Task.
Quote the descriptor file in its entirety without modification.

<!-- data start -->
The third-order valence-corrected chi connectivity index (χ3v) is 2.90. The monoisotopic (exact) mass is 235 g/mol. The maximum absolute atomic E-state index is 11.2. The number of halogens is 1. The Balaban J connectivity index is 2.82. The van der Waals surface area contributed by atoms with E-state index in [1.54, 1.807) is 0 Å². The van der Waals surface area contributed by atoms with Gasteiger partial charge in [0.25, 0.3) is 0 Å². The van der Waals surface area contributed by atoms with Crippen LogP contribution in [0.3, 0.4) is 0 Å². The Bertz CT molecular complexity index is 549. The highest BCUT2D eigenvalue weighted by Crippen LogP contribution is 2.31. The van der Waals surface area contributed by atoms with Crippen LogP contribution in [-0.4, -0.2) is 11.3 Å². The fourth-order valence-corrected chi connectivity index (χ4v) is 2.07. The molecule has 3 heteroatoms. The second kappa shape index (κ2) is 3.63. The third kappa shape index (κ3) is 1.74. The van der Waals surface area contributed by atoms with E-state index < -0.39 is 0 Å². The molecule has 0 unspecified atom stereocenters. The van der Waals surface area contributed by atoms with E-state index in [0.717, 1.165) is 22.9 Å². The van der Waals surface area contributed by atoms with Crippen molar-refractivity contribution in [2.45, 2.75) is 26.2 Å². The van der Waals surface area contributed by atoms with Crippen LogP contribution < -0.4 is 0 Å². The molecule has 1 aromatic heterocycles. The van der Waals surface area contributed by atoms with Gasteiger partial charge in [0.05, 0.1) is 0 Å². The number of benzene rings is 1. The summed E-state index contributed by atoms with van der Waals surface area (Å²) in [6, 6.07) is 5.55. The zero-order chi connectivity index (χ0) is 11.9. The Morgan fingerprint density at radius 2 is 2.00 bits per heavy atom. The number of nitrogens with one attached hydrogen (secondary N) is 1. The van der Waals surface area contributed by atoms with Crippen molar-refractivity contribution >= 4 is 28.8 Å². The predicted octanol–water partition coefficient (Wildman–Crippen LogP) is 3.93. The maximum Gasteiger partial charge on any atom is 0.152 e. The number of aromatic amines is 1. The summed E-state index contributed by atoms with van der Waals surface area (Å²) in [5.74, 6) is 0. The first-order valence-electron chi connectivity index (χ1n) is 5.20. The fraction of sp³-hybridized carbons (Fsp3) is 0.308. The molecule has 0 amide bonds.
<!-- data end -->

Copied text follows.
The third-order valence-corrected chi connectivity index (χ3v) is 2.90. The monoisotopic (exact) mass is 235 g/mol. The maximum absolute atomic E-state index is 11.2. The number of halogens is 1. The Balaban J connectivity index is 2.82. The van der Waals surface area contributed by atoms with E-state index in [1.54, 1.807) is 0 Å². The van der Waals surface area contributed by atoms with Gasteiger partial charge in [0.25, 0.3) is 0 Å². The van der Waals surface area contributed by atoms with Crippen LogP contribution in [0.3, 0.4) is 0 Å². The Bertz CT molecular complexity index is 549. The highest BCUT2D eigenvalue weighted by Crippen LogP contribution is 2.31. The van der Waals surface area contributed by atoms with Crippen LogP contribution in [-0.4, -0.2) is 11.3 Å². The fourth-order valence-corrected chi connectivity index (χ4v) is 2.07. The molecule has 3 heteroatoms. The second kappa shape index (κ2) is 3.63. The third kappa shape index (κ3) is 1.74. The van der Waals surface area contributed by atoms with E-state index < -0.39 is 0 Å². The molecule has 0 unspecified atom stereocenters. The van der Waals surface area contributed by atoms with E-state index in [0.717, 1.165) is 22.9 Å². The van der Waals surface area contributed by atoms with Crippen molar-refractivity contribution in [2.45, 2.75) is 26.2 Å². The van der Waals surface area contributed by atoms with Crippen LogP contribution < -0.4 is 0 Å². The molecule has 1 aromatic heterocycles. The van der Waals surface area contributed by atoms with Gasteiger partial charge in [0.05, 0.1) is 0 Å². The number of benzene rings is 1. The summed E-state index contributed by atoms with van der Waals surface area (Å²) in [6, 6.07) is 5.55. The zero-order chi connectivity index (χ0) is 11.9. The Morgan fingerprint density at radius 2 is 2.00 bits per heavy atom. The number of nitrogens with one attached hydrogen (secondary N) is 1. The van der Waals surface area contributed by atoms with Crippen molar-refractivity contribution >= 4 is 28.8 Å². The predicted octanol–water partition coefficient (Wildman–Crippen LogP) is 3.93. The maximum Gasteiger partial charge on any atom is 0.152 e. The number of aromatic amines is 1. The summed E-state index contributed by atoms with van der Waals surface area (Å²) in [5.74, 6) is 0. The first-order valence-electron chi connectivity index (χ1n) is 5.20. The fraction of sp³-hybridized carbons (Fsp3) is 0.308. The molecule has 0 amide bonds.